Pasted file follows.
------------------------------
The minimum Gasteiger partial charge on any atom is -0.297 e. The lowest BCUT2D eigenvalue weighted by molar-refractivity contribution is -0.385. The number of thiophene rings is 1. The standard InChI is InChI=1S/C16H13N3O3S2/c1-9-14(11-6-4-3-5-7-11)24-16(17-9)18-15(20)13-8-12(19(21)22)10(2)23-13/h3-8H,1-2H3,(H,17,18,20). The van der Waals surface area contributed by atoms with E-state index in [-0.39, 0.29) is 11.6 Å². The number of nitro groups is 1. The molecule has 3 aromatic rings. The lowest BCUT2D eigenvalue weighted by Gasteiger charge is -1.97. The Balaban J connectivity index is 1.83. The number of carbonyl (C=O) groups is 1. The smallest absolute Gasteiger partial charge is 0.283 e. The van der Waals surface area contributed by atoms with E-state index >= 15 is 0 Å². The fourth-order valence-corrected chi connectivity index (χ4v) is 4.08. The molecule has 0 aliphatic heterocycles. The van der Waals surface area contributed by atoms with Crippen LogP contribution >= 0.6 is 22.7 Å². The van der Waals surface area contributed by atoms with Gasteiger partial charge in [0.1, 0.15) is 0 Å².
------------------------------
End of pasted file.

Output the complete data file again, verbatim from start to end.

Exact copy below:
The minimum Gasteiger partial charge on any atom is -0.297 e. The lowest BCUT2D eigenvalue weighted by molar-refractivity contribution is -0.385. The number of thiophene rings is 1. The standard InChI is InChI=1S/C16H13N3O3S2/c1-9-14(11-6-4-3-5-7-11)24-16(17-9)18-15(20)13-8-12(19(21)22)10(2)23-13/h3-8H,1-2H3,(H,17,18,20). The van der Waals surface area contributed by atoms with E-state index in [-0.39, 0.29) is 11.6 Å². The number of nitro groups is 1. The molecule has 3 aromatic rings. The lowest BCUT2D eigenvalue weighted by Gasteiger charge is -1.97. The Balaban J connectivity index is 1.83. The number of carbonyl (C=O) groups is 1. The smallest absolute Gasteiger partial charge is 0.283 e. The van der Waals surface area contributed by atoms with E-state index >= 15 is 0 Å². The fourth-order valence-corrected chi connectivity index (χ4v) is 4.08. The molecule has 0 aliphatic heterocycles. The van der Waals surface area contributed by atoms with Crippen LogP contribution >= 0.6 is 22.7 Å². The van der Waals surface area contributed by atoms with Gasteiger partial charge in [0.1, 0.15) is 0 Å².